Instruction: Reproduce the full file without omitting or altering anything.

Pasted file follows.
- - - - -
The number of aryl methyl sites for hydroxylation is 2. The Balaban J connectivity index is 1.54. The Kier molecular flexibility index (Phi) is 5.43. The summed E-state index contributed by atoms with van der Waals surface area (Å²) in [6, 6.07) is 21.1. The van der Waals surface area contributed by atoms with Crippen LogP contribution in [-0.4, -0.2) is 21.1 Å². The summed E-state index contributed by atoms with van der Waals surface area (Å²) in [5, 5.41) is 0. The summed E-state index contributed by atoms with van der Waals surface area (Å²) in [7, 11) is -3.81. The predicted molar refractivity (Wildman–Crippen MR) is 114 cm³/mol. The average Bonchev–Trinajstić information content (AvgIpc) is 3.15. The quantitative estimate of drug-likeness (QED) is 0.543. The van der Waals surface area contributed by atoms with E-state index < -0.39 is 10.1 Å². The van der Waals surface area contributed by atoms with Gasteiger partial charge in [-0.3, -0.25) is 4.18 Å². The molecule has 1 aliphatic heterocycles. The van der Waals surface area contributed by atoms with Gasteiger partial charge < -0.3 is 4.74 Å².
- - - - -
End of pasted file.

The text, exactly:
The number of aryl methyl sites for hydroxylation is 2. The Balaban J connectivity index is 1.54. The Kier molecular flexibility index (Phi) is 5.43. The summed E-state index contributed by atoms with van der Waals surface area (Å²) in [6, 6.07) is 21.1. The van der Waals surface area contributed by atoms with Crippen LogP contribution in [-0.4, -0.2) is 21.1 Å². The summed E-state index contributed by atoms with van der Waals surface area (Å²) in [5, 5.41) is 0. The summed E-state index contributed by atoms with van der Waals surface area (Å²) in [7, 11) is -3.81. The predicted molar refractivity (Wildman–Crippen MR) is 114 cm³/mol. The average Bonchev–Trinajstić information content (AvgIpc) is 3.15. The quantitative estimate of drug-likeness (QED) is 0.543. The van der Waals surface area contributed by atoms with E-state index < -0.39 is 10.1 Å². The van der Waals surface area contributed by atoms with Gasteiger partial charge in [-0.3, -0.25) is 4.18 Å². The molecule has 1 aliphatic heterocycles. The van der Waals surface area contributed by atoms with Gasteiger partial charge < -0.3 is 4.74 Å².